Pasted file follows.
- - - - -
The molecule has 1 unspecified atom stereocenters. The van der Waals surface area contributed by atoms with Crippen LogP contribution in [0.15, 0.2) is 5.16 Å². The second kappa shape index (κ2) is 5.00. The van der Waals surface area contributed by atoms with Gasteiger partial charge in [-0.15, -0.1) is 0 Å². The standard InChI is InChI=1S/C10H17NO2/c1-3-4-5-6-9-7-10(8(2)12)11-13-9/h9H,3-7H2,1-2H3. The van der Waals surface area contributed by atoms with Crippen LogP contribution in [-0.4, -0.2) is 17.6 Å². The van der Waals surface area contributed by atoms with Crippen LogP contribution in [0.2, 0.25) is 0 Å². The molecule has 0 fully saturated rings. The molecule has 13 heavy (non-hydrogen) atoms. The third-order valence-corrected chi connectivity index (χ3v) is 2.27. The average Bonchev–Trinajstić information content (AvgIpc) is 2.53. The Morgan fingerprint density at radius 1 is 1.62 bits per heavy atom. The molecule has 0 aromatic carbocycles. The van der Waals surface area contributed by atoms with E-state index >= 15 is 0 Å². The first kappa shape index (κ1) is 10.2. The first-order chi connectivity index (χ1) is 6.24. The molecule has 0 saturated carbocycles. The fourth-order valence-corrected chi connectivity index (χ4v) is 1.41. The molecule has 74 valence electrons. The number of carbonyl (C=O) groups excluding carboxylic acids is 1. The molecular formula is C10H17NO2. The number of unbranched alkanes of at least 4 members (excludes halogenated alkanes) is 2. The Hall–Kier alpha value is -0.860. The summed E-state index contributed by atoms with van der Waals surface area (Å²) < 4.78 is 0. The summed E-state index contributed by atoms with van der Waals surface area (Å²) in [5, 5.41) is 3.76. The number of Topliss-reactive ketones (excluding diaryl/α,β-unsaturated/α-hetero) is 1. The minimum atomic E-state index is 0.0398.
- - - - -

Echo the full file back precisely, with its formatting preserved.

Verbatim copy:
The molecule has 1 unspecified atom stereocenters. The van der Waals surface area contributed by atoms with Crippen LogP contribution in [0.15, 0.2) is 5.16 Å². The second kappa shape index (κ2) is 5.00. The van der Waals surface area contributed by atoms with Gasteiger partial charge in [-0.15, -0.1) is 0 Å². The standard InChI is InChI=1S/C10H17NO2/c1-3-4-5-6-9-7-10(8(2)12)11-13-9/h9H,3-7H2,1-2H3. The van der Waals surface area contributed by atoms with Crippen LogP contribution in [-0.4, -0.2) is 17.6 Å². The van der Waals surface area contributed by atoms with Crippen LogP contribution in [0.2, 0.25) is 0 Å². The molecule has 0 fully saturated rings. The molecule has 13 heavy (non-hydrogen) atoms. The third-order valence-corrected chi connectivity index (χ3v) is 2.27. The average Bonchev–Trinajstić information content (AvgIpc) is 2.53. The Morgan fingerprint density at radius 1 is 1.62 bits per heavy atom. The molecule has 0 aromatic carbocycles. The van der Waals surface area contributed by atoms with E-state index >= 15 is 0 Å². The first kappa shape index (κ1) is 10.2. The first-order chi connectivity index (χ1) is 6.24. The molecule has 0 saturated carbocycles. The fourth-order valence-corrected chi connectivity index (χ4v) is 1.41. The molecule has 74 valence electrons. The number of carbonyl (C=O) groups excluding carboxylic acids is 1. The molecular formula is C10H17NO2. The number of unbranched alkanes of at least 4 members (excludes halogenated alkanes) is 2. The Hall–Kier alpha value is -0.860. The summed E-state index contributed by atoms with van der Waals surface area (Å²) < 4.78 is 0. The summed E-state index contributed by atoms with van der Waals surface area (Å²) in [5, 5.41) is 3.76. The number of Topliss-reactive ketones (excluding diaryl/α,β-unsaturated/α-hetero) is 1. The minimum atomic E-state index is 0.0398.